New Delhi, April 24 (IANS) A steep annual decline in the month of March (-19 per cent) due to COVID-19 nationwide lockdown restricted the overall growth of the India smartphone shipments to just 4 per cent (year-on-year) in the first quarter this year, with a little over 31 million units, a new report said on Friday.
Chinese smartphone maker Xiaomi managed to beat the COVID-19 blues in India in the January-March period, registering its highest market share – at 30 per cent in terms of shipments – since Q1 2018, according to Counterpoint’s Market Monitor service.
Vivo with 17 per cent and Samsung at 16 per cent settled with the second and third spot in the first quarter, respectively.
According to Counterpoint, any signs of recovery will likely only start from the third quarter onwards, saying “overall smartphone shipments will decline by 10 per cent for the full calendar year”.
“The COVID-19 effect on India was relatively mild until mid-March. However, economic activities declined as people save money in expectation of an extended period of uncertainty and an almost complete lockdown,” said Prachir Singh, Senior Research Analyst at Counterpoint Research.
“Further, with the social distancing norms, factories will be running at lower capacities even after the lockdown is lifted. Consumer demand will have a larger impact on smartphone sales, as people will focus on saving and, therefore, limit discretionary purchases,” Singh noted.
Vivo with 17 per cent and Samsung at 16 per cent were the second and third player, respectively.
Realme with 14 per cent share was the fastest growing brand (overall 119 per cent) during the quarter, followed by OPPO (over 83 per cent), Apple (over 79 per cent) and Transsion (more than 78 per cent).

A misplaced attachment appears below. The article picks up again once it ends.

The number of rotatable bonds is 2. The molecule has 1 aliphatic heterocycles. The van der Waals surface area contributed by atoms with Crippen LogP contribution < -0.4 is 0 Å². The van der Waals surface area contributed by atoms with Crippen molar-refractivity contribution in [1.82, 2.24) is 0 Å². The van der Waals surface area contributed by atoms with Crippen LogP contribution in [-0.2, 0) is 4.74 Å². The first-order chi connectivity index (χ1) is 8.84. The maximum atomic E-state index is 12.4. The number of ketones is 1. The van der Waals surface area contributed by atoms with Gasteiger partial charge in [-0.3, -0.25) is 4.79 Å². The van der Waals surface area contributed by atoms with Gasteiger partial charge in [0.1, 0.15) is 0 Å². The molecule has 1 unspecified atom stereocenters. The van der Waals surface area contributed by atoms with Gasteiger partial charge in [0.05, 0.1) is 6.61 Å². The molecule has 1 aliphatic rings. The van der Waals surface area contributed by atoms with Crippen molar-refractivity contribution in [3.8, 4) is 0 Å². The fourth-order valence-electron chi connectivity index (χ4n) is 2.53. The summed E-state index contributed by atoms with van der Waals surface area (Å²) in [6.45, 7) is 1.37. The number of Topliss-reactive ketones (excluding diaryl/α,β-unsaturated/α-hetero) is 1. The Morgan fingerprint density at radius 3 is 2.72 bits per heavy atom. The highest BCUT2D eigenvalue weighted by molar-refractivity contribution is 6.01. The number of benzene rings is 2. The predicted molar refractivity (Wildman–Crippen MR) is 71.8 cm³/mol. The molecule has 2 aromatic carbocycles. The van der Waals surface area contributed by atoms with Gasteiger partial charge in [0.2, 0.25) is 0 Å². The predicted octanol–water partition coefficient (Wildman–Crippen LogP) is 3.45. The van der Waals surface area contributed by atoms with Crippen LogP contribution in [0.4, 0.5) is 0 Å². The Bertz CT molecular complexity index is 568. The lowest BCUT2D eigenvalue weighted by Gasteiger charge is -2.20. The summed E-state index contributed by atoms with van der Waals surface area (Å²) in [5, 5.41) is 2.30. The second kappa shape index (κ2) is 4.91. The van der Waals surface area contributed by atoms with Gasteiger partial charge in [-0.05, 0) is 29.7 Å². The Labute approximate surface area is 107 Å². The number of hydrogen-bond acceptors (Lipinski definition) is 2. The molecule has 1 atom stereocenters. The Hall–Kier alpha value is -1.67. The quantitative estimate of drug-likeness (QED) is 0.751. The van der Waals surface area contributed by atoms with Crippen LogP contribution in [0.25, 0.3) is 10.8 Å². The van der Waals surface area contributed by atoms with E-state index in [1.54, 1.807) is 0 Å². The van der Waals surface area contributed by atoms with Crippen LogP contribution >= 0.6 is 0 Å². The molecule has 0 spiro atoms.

Xiaomi’s success “was driven by the strong performance of its Redmi Note 8 series”.
Vivo grew 40 per cent in Q1 2020 driven by strong performance Y series models.
Vivo exited the quarter with low inventory which helps the brand have a good command over its market planning and new launches. However, its flagship V series launch was delayed as a result of COVID-19.
Samsung’s shipments were driven by its upgraded A and M series (A51, A20s, A30s, and M30s).
The second quarter (Q2) is going to be real challenging as almost all smartphone manufacturing has been suspended since the lockdown started from March 24.
Shilpi Jain, Research Analyst at Counterpoint Research stressed that smartphones should be considered as essential items during the lockdown as people are dependent on them as a primary mode of communication.
“We believe that sales should be allowed through online channels or at least adopting an Online to Offline (O2O) model. This is happening in Europe and the USA where online channels still remain in service,” she said.
For original equipment manufacturers (OEMs), a lot of work will be needed to restart operations once the lockdown is lifted.
This will range from managing existing inventory across all distributor and retail touchpoints and supporting retailers sell-through older inventory.